Today’s experts on watercolor paints would probably advise against using it at all, but certainly for art you are not selling–and art you are doing in the privacy of your own home!–it must be ok. (The reason experts advise against using such “fugitive” paints is that they have a reputation for not holding their color under prolonged exposure to light. Introducing paintings into the art market using fugitive paints tends to compromise the ability of other watercolor artists, who don’t use fugitive paints, to get the best prices for their art work, according to these arguments.)
Following some sketching to get a bit more confident drawing the bottles, I turned to the larger sheet of watercolor paper, taped to a strong board. I used a bit of masking fluid to hold some small spaces white on the bottles, and also used some drafting tape to cover up the surface of the drafting table depicted in the drawing.
Toward the end of the day, my painting looked like this (photo below). The project held my attention as I am not accustomed to trying to achieve the transparency of glass in watercolor. The bottles also have some decorative effects which I tried partially to capture. I will keep the bottles handy to practice more transparent watercolor painting–perhaps even fugitively, with my one or two of my favorite fugitive watercolors.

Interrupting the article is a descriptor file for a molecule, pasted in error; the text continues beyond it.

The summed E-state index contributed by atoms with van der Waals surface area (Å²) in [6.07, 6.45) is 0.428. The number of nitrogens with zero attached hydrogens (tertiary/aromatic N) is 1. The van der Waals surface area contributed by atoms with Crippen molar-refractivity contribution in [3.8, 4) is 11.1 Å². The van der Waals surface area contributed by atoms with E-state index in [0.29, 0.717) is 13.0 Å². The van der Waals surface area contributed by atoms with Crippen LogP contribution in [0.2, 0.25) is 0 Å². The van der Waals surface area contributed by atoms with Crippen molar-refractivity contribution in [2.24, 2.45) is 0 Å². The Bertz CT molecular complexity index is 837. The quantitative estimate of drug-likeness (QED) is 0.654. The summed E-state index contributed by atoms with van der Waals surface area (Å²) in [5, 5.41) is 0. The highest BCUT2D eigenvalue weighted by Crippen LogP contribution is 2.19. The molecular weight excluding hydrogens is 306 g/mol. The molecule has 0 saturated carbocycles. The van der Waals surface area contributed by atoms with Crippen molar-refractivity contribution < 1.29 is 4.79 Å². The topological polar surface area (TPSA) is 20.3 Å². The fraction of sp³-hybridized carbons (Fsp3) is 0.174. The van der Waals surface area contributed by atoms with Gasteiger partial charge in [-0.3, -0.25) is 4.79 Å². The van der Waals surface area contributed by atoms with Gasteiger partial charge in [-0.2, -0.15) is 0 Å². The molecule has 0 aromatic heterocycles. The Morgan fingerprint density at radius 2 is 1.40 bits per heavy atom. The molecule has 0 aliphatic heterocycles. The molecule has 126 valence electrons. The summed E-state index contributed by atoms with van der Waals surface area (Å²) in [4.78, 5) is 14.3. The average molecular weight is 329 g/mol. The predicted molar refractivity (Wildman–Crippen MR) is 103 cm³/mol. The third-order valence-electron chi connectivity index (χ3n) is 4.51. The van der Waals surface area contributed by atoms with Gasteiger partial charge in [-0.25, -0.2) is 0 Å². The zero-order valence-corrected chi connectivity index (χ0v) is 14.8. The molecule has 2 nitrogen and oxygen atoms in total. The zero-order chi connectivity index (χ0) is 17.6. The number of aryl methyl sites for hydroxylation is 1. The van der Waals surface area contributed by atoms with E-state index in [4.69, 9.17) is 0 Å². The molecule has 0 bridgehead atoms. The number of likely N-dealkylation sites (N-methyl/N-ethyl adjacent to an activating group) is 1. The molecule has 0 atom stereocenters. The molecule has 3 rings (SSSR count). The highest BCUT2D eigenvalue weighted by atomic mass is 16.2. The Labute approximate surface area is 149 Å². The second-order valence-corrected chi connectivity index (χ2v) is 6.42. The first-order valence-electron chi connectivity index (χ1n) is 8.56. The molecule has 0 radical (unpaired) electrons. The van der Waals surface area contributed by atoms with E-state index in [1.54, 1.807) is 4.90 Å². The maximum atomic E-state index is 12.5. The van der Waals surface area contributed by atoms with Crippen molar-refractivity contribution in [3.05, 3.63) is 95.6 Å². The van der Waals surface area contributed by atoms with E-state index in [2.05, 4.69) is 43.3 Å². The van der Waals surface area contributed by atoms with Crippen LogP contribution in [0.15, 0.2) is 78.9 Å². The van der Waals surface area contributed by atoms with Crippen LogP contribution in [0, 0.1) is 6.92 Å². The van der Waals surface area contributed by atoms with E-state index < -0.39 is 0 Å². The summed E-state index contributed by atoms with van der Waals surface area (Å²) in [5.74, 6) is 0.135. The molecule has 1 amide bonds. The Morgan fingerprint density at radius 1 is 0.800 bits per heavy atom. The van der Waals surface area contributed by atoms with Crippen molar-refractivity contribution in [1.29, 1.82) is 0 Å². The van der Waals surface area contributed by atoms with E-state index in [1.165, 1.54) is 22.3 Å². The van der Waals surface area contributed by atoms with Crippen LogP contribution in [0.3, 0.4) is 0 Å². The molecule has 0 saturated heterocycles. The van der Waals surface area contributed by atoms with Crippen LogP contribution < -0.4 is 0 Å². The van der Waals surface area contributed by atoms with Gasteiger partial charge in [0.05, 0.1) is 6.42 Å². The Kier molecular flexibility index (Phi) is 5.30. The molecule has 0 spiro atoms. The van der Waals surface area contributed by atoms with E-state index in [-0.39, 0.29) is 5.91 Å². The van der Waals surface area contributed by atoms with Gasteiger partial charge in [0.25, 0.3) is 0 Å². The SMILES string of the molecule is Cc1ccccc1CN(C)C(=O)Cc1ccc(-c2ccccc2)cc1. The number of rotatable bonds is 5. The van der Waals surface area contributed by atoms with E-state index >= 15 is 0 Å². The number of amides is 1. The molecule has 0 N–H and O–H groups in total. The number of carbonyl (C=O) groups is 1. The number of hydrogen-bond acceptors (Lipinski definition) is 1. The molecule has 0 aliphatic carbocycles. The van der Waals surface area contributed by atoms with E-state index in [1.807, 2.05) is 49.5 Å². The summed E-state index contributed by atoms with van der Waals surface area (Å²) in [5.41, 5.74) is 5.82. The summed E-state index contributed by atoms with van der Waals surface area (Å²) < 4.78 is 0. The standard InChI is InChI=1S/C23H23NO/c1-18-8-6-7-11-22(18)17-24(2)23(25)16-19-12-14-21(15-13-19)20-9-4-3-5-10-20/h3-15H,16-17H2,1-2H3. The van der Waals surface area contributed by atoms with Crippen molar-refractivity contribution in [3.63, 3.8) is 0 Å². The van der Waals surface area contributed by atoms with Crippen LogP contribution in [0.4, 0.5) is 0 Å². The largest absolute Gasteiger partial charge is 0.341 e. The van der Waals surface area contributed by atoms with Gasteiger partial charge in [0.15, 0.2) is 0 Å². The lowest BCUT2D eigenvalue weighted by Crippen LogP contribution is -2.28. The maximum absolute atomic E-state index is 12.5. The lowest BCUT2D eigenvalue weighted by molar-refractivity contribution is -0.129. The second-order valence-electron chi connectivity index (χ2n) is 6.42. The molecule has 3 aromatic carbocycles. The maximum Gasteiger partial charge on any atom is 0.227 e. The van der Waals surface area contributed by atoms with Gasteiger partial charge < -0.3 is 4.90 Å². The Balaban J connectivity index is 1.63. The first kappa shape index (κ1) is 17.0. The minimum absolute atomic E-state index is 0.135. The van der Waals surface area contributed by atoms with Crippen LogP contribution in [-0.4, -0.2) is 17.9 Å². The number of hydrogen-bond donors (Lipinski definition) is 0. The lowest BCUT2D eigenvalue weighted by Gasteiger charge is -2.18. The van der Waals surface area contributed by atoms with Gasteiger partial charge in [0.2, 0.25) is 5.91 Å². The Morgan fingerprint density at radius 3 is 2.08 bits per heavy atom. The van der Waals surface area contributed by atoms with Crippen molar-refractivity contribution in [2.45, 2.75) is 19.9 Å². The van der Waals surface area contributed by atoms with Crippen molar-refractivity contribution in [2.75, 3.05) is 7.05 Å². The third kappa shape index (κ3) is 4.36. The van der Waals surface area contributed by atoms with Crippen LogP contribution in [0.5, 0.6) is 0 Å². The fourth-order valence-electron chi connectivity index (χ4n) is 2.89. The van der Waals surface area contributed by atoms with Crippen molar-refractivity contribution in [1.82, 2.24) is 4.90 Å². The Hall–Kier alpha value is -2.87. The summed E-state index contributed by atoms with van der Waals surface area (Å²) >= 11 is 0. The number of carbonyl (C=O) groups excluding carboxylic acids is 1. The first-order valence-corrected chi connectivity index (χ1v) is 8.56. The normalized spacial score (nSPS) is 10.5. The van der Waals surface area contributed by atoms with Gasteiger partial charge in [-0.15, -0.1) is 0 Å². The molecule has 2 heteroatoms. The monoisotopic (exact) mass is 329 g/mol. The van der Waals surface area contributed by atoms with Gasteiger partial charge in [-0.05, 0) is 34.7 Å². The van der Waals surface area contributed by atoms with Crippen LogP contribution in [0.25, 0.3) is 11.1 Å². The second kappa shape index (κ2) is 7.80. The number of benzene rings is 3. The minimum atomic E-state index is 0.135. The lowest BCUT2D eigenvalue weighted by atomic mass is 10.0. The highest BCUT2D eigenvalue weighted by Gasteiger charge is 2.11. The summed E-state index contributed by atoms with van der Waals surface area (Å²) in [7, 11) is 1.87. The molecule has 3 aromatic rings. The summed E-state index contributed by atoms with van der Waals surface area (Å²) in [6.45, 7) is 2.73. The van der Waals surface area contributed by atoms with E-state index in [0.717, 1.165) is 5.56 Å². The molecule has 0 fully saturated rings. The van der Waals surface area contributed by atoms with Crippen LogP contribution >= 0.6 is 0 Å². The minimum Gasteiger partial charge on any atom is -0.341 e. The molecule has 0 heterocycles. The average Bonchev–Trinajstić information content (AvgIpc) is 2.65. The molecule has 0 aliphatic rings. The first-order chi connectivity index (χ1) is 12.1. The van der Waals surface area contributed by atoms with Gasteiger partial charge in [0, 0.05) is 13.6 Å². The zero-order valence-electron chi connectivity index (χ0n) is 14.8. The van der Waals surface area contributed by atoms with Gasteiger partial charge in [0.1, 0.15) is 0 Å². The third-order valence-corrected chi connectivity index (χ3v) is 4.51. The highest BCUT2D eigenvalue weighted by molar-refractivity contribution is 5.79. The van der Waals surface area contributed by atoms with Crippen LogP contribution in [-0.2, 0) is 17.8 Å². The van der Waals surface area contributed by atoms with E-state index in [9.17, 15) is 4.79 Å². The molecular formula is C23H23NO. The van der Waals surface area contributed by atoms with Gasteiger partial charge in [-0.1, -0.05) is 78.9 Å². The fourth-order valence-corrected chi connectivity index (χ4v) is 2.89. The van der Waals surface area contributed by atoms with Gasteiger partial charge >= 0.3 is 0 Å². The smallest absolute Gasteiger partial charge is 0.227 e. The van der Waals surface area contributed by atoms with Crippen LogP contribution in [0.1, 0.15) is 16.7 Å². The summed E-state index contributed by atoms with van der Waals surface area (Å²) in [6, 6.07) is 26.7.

On what seemed likely to be the last unseasonably warm day of the year, it was great late last week to have some time to get out and sketch along the banks of the Potomac River not far from the nation’s capital. With barely a cloud in the sky, temperatures hovered around 70 degrees–T-shirt weather barely a month before winter’s official start. The scene was placid without even a ripple breaking the surface of the water along the docks of the marina where I chose to sit–something to appreciate for as long as it lasted.
Unseasonably warm weather and bright light this weekend added to the joys of walking through the fall colors wherever we were. People strolled in the streets everywhere including in this neighborhood of Old Town Alexandria, Virginia, where the scene (below) in the private garden attached to a historic mansion demanded to be painted.
At every turn in this colonial-era town not far from Washington, D.C., it was impossible to ignore the symbols of our rich history as a still great, if troubled, nation. And it was impossible to forget that this very week, we will be facing a most consequential election .
And yet, when literally everything is on the ballot, the path ahead couldn’t be more clear. As one young voter wrote in an opinion piece today, this moment “can be a moment of all those who hope for a better future, who believe in American leadership and who know that our best days are still ahead.” Clearly, current and future generations here and abroad depend on us to engage constructively, and not cynically, with this moment, and thereafter to engage similarly with the process of governing. There is no other path ahead.